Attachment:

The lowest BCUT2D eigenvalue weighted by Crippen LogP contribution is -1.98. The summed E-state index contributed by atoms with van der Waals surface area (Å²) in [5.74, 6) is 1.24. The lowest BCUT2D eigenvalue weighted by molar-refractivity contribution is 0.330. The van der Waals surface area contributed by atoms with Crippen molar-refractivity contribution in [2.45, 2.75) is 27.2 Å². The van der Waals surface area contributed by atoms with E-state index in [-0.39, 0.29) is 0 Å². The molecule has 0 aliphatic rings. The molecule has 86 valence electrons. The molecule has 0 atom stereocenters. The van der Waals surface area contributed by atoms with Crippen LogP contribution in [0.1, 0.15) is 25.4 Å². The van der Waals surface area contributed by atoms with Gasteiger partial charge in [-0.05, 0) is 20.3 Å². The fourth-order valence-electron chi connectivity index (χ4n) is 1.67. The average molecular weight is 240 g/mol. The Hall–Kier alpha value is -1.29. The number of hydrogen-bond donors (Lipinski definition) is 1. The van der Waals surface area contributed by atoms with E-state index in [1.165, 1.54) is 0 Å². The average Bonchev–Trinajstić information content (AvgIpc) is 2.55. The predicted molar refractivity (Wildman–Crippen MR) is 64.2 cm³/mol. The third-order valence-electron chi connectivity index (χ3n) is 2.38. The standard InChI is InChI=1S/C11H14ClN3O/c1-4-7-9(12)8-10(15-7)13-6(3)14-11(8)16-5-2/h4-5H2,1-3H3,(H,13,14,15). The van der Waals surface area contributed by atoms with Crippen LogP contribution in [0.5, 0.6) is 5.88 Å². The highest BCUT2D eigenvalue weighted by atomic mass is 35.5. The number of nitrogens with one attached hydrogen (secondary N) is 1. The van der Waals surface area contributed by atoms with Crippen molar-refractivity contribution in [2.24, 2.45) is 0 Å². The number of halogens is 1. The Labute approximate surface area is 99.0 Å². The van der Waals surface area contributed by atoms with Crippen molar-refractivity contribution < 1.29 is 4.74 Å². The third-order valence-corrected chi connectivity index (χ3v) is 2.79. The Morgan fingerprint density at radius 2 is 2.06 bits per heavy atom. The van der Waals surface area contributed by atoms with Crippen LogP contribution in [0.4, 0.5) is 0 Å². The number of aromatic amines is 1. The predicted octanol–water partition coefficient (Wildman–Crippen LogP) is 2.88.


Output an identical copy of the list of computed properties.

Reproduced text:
The lowest BCUT2D eigenvalue weighted by Crippen LogP contribution is -1.98. The summed E-state index contributed by atoms with van der Waals surface area (Å²) in [5.74, 6) is 1.24. The lowest BCUT2D eigenvalue weighted by molar-refractivity contribution is 0.330. The van der Waals surface area contributed by atoms with Crippen molar-refractivity contribution in [2.45, 2.75) is 27.2 Å². The van der Waals surface area contributed by atoms with E-state index in [-0.39, 0.29) is 0 Å². The molecule has 0 aliphatic rings. The molecule has 86 valence electrons. The molecule has 0 atom stereocenters. The van der Waals surface area contributed by atoms with Crippen LogP contribution in [0.1, 0.15) is 25.4 Å². The van der Waals surface area contributed by atoms with Gasteiger partial charge in [-0.05, 0) is 20.3 Å². The fourth-order valence-electron chi connectivity index (χ4n) is 1.67. The average molecular weight is 240 g/mol. The Hall–Kier alpha value is -1.29. The number of hydrogen-bond donors (Lipinski definition) is 1. The van der Waals surface area contributed by atoms with E-state index in [1.165, 1.54) is 0 Å². The average Bonchev–Trinajstić information content (AvgIpc) is 2.55. The predicted molar refractivity (Wildman–Crippen MR) is 64.2 cm³/mol. The third-order valence-electron chi connectivity index (χ3n) is 2.38. The standard InChI is InChI=1S/C11H14ClN3O/c1-4-7-9(12)8-10(15-7)13-6(3)14-11(8)16-5-2/h4-5H2,1-3H3,(H,13,14,15). The van der Waals surface area contributed by atoms with Crippen LogP contribution in [0.5, 0.6) is 5.88 Å². The highest BCUT2D eigenvalue weighted by atomic mass is 35.5. The number of nitrogens with one attached hydrogen (secondary N) is 1. The van der Waals surface area contributed by atoms with Crippen molar-refractivity contribution in [2.24, 2.45) is 0 Å². The number of halogens is 1. The Labute approximate surface area is 99.0 Å². The van der Waals surface area contributed by atoms with Crippen molar-refractivity contribution < 1.29 is 4.74 Å². The third-order valence-corrected chi connectivity index (χ3v) is 2.79. The Morgan fingerprint density at radius 2 is 2.06 bits per heavy atom. The van der Waals surface area contributed by atoms with Crippen LogP contribution in [0.4, 0.5) is 0 Å². The number of aromatic amines is 1. The predicted octanol–water partition coefficient (Wildman–Crippen LogP) is 2.88.